© Kenneth Libbrecht. SnowCrystals.com
As heavy as the snow is falling here in Seattle, I dump these stories that I’ve noticed recently. All worth reading/seeing.
2) – Rob Hornstra visited Abkhazia’s only prison.
3) – Moscow’s Butyrka remand prison is to install sunbeds for inmates.
4) – MIT has developed a camera that uses echos of light to see around corners. No doubt an attractive tool for SWAT teams, riot police and extraction teams in hostage situations and maybe prisons. I say this having written about ‘Through the Wall Surveillance’ before.
5) – French photographer, Olivier Laban-Mattei won the 2010 Grand Prix Paris Match for his coverage of Haiti. He was one of the many photographers who documented the death of Fabienne Cherisma. (Found via The Travel Photographer)
Edelgard Clavey, 67. First portrait: December 5 2003 / Second portrait: January 4 2004. © Walter Schels
6) – Walter Schels‘ photo project “Life Before Death”, includes 24 sets of before-and-after portraits ranging from a 17-month-old baby to a man of 83. Now on show at the Wellcome Collection, London. (More in this interview at LensCulture)
7) – More excellent opinion from John Edwin Mason, this time about the differences between the photo-op at Kenny Kunene’s lavish 40th birthday party and the responsible photography of Oupa Nkosi documenting the wealth and work of Black South Africans.
“No surprise, then, that Kunene has become the poster boy for shamelessly conspicuous consumption in county where, as the Guardian points out, 1.6% of the… population earns a quarter of all personal income. Only 41% have a job and just 58% have attended secondary school; 9% don’t have access to water, 23% don’t have toilets and 24% don’t have electricity. Average life expectancy is 52, the lowest since 1970. Zwelinzima Vavi, the South Africa’s most important labor leader, pointed to Kunene’s party when warning of elites who “scavenge on the carcass of our people” like hyenas.”
8 ) – Simon Sticker‘s 100 + 1 tips for the iconic Africa picture is the latest rant about stereotypes in conversation/photography on Africa.
National Photographers Association of Canada (NPAC) blog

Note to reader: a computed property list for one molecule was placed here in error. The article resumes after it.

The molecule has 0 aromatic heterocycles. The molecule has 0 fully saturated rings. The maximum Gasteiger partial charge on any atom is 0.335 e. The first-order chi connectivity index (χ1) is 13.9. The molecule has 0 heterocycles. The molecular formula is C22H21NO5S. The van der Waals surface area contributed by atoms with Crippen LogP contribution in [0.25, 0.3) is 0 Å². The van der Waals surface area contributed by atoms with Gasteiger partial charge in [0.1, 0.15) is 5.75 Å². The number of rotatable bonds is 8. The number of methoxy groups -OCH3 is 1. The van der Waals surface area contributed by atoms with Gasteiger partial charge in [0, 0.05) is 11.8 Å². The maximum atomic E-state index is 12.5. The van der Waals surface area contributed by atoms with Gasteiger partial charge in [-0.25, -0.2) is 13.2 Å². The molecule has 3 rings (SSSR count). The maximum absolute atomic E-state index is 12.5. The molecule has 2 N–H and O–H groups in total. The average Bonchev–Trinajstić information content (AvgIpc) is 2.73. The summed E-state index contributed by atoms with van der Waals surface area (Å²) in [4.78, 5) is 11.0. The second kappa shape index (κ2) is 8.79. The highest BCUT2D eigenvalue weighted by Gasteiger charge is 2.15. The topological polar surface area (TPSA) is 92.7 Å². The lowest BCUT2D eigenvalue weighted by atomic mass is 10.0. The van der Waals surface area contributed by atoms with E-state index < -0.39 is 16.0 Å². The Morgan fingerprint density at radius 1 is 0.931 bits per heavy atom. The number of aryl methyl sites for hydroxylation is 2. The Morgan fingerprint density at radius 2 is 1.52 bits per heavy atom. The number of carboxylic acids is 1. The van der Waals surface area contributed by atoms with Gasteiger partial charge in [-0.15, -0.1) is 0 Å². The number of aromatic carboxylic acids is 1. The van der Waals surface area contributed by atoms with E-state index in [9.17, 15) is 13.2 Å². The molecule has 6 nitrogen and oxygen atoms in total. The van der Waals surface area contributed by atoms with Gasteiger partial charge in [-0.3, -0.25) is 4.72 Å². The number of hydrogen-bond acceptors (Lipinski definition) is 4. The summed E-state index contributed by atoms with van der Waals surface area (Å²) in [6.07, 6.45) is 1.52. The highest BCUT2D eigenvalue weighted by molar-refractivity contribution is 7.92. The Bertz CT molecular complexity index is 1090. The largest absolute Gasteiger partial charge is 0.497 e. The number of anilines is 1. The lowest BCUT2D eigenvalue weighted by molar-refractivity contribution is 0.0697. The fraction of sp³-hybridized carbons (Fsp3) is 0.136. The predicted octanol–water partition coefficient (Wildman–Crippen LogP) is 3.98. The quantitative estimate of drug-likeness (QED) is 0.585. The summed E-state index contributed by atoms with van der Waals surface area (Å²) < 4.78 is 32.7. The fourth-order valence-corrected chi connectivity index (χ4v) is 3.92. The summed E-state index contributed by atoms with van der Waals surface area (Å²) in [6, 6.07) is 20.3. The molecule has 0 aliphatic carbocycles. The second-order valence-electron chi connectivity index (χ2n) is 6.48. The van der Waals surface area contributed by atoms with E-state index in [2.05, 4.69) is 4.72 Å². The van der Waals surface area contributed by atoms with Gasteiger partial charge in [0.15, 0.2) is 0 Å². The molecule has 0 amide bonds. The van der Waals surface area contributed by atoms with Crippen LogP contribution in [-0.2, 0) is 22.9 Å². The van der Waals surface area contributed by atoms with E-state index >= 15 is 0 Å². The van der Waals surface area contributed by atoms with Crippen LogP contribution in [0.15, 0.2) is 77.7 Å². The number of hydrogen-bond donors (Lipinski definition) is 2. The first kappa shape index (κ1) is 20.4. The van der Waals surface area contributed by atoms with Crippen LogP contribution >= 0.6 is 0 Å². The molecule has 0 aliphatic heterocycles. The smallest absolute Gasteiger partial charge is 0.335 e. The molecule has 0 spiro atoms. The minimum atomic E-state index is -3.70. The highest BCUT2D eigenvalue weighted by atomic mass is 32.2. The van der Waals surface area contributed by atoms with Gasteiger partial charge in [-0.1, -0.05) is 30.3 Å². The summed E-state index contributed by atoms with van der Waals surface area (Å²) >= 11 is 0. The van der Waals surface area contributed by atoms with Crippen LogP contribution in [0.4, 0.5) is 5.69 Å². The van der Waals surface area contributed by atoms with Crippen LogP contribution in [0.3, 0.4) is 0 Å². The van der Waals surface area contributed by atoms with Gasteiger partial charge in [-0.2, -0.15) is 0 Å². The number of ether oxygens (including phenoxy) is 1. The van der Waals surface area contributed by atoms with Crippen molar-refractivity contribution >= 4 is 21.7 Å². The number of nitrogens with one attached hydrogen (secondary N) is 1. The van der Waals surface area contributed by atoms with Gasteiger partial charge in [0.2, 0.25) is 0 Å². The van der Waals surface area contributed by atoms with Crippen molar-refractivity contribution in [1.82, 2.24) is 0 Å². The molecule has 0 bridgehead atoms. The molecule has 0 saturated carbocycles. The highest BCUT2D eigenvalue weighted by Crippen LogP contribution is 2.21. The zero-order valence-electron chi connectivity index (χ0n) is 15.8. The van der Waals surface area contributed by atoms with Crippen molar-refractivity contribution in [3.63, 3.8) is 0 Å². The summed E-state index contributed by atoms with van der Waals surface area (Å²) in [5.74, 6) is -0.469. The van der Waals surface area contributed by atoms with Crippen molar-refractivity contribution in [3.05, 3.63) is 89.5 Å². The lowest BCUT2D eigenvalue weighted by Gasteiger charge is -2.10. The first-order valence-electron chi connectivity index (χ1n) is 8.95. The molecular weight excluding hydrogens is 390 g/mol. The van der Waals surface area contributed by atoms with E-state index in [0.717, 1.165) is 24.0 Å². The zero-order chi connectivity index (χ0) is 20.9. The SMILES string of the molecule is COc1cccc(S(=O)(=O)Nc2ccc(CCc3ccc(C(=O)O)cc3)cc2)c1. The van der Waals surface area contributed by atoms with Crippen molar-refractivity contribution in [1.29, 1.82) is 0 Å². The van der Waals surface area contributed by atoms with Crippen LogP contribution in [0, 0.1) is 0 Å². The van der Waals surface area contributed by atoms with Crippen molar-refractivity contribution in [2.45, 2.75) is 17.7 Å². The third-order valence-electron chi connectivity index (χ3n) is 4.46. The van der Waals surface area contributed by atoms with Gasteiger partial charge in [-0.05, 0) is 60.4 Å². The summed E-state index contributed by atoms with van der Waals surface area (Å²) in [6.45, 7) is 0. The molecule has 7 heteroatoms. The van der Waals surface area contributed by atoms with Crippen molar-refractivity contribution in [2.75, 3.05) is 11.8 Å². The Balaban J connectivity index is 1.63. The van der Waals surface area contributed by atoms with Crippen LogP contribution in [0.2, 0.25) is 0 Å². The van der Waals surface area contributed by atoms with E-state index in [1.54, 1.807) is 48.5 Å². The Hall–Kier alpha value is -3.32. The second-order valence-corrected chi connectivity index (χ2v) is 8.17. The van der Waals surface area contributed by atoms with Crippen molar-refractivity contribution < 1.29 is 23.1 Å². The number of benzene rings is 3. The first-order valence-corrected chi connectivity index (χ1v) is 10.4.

© Jen Osborne. Bounce is a very popular music movement originating in New Orleans, USA. It came from the streets and is a mix between Rap, Jazz, and Electronic music. It is popular amongst young adults due to its hard, fast and sexual nature, which inspires eccentric fashion trends. It also appeals to the gay community because Bounce music now contains various gay entertainers.
Jen’s five days of blogging:
Day 1 – The Importance of Learning – Working on the fly with ‘Bounce’ dancers in New Orleans.
Day 2 – Bad associations can sabotage good work! – On access to Talavera Bruce prison, Rio de Janiero. Sketchy fixers, smuggled prison cellphones and released female prisoners.
Day 3 – Thinking Locally – Drug addiction, mental illness and homelessness in her home city Vancouver.
Day 4 – Vicarious Trauma – Vicarious trauma, a newly defined term applies to “wide range of people working with clients or subjects suffering from traumatic experiences; doctors, journalists, social workers, lawyers …”
Day 5 – Doing It Because You Want To – “It is important to have your own projects to work on – projects that make you as the photographer gratified. I think it is important to do meaningful work because it will always be there for you, even when the jobs aren’t.”
“It is exciting to spend time with photographers from around the world and never mention the “death” of our industry. While there may be smaller budgets and fewer outlets, there will always be room for good photography. The only way to brave the bad times is to just keep shooting.”
© Ed Ou. Nurse Larissa Soboleva holds two-year-old Adil Zhilyaer in an orphanage in Serney, Kazakhstan. Adil was born blind and afflicted Infantile Cerebral Paralysis (ICP) and hydrocephalia as a result of his mother’s exposure to radiation during years of Soviet weapons testing during the Cold War. He was abandoned by his parents and is now cared for in an orphanage.